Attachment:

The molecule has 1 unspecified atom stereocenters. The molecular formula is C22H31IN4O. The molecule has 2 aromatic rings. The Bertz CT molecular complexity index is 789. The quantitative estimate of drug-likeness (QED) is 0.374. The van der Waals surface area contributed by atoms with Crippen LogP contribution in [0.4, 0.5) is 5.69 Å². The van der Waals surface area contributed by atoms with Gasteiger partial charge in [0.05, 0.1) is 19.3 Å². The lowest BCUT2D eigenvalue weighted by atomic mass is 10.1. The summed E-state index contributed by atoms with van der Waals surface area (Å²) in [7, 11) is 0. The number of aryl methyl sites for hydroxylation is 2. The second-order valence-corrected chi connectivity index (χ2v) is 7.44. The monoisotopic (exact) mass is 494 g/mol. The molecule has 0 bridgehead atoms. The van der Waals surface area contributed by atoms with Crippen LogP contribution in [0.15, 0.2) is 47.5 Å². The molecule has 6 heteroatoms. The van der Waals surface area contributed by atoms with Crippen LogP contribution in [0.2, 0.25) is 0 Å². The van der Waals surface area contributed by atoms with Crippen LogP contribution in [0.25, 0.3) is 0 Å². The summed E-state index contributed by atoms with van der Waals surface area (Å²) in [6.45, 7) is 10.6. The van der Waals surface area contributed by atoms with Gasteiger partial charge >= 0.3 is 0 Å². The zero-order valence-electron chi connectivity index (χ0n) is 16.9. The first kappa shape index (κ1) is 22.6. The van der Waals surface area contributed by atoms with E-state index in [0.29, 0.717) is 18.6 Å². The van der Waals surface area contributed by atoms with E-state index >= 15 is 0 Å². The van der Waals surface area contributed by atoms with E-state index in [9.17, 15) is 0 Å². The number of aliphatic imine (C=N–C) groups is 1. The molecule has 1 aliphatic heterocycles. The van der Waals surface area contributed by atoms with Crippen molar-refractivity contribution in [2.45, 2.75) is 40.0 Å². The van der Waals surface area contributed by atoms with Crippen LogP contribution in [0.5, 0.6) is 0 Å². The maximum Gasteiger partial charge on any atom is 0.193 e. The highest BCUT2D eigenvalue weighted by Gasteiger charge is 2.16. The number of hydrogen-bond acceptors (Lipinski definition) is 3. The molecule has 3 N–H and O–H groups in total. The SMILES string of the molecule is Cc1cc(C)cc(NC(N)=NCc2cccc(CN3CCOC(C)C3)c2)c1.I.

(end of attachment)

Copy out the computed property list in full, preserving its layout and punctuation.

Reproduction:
The molecule has 1 unspecified atom stereocenters. The molecular formula is C22H31IN4O. The molecule has 2 aromatic rings. The Bertz CT molecular complexity index is 789. The quantitative estimate of drug-likeness (QED) is 0.374. The van der Waals surface area contributed by atoms with Crippen LogP contribution in [0.4, 0.5) is 5.69 Å². The van der Waals surface area contributed by atoms with Gasteiger partial charge in [0.05, 0.1) is 19.3 Å². The lowest BCUT2D eigenvalue weighted by atomic mass is 10.1. The summed E-state index contributed by atoms with van der Waals surface area (Å²) in [7, 11) is 0. The number of aryl methyl sites for hydroxylation is 2. The second-order valence-corrected chi connectivity index (χ2v) is 7.44. The monoisotopic (exact) mass is 494 g/mol. The molecule has 0 bridgehead atoms. The van der Waals surface area contributed by atoms with Crippen LogP contribution in [0.15, 0.2) is 47.5 Å². The molecule has 6 heteroatoms. The van der Waals surface area contributed by atoms with Crippen LogP contribution in [0.2, 0.25) is 0 Å². The van der Waals surface area contributed by atoms with Crippen LogP contribution in [0.25, 0.3) is 0 Å². The summed E-state index contributed by atoms with van der Waals surface area (Å²) in [6.45, 7) is 10.6. The van der Waals surface area contributed by atoms with Gasteiger partial charge >= 0.3 is 0 Å². The zero-order valence-electron chi connectivity index (χ0n) is 16.9. The first kappa shape index (κ1) is 22.6. The van der Waals surface area contributed by atoms with E-state index in [0.29, 0.717) is 18.6 Å². The van der Waals surface area contributed by atoms with E-state index >= 15 is 0 Å². The van der Waals surface area contributed by atoms with E-state index in [9.17, 15) is 0 Å². The number of aliphatic imine (C=N–C) groups is 1. The molecule has 1 aliphatic heterocycles. The van der Waals surface area contributed by atoms with Crippen molar-refractivity contribution in [2.45, 2.75) is 40.0 Å². The van der Waals surface area contributed by atoms with Crippen LogP contribution in [0.5, 0.6) is 0 Å². The maximum Gasteiger partial charge on any atom is 0.193 e. The highest BCUT2D eigenvalue weighted by Gasteiger charge is 2.16. The number of hydrogen-bond acceptors (Lipinski definition) is 3. The molecule has 3 N–H and O–H groups in total. The SMILES string of the molecule is Cc1cc(C)cc(NC(N)=NCc2cccc(CN3CCOC(C)C3)c2)c1.I.